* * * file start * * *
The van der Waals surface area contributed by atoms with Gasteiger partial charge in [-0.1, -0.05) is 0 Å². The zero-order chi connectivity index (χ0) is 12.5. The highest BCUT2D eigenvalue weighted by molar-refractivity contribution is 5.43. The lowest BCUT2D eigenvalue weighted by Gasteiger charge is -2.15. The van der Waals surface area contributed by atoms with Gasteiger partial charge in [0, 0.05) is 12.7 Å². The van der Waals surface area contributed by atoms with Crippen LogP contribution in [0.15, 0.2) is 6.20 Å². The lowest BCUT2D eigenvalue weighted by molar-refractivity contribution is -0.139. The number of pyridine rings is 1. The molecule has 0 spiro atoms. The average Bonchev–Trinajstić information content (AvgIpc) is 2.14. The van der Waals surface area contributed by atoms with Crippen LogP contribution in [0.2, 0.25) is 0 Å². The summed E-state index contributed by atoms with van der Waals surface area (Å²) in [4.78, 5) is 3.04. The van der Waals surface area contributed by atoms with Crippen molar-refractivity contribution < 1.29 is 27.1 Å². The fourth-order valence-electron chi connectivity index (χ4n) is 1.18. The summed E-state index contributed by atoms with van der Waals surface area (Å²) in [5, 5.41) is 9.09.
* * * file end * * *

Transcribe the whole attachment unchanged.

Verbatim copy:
The van der Waals surface area contributed by atoms with Gasteiger partial charge in [-0.1, -0.05) is 0 Å². The zero-order chi connectivity index (χ0) is 12.5. The highest BCUT2D eigenvalue weighted by molar-refractivity contribution is 5.43. The lowest BCUT2D eigenvalue weighted by Gasteiger charge is -2.15. The van der Waals surface area contributed by atoms with Gasteiger partial charge in [0, 0.05) is 12.7 Å². The van der Waals surface area contributed by atoms with Crippen LogP contribution in [0.15, 0.2) is 6.20 Å². The lowest BCUT2D eigenvalue weighted by molar-refractivity contribution is -0.139. The number of pyridine rings is 1. The molecule has 0 spiro atoms. The average Bonchev–Trinajstić information content (AvgIpc) is 2.14. The van der Waals surface area contributed by atoms with Crippen LogP contribution in [0.2, 0.25) is 0 Å². The summed E-state index contributed by atoms with van der Waals surface area (Å²) in [4.78, 5) is 3.04. The van der Waals surface area contributed by atoms with Crippen molar-refractivity contribution < 1.29 is 27.1 Å². The fourth-order valence-electron chi connectivity index (χ4n) is 1.18. The summed E-state index contributed by atoms with van der Waals surface area (Å²) in [5, 5.41) is 9.09.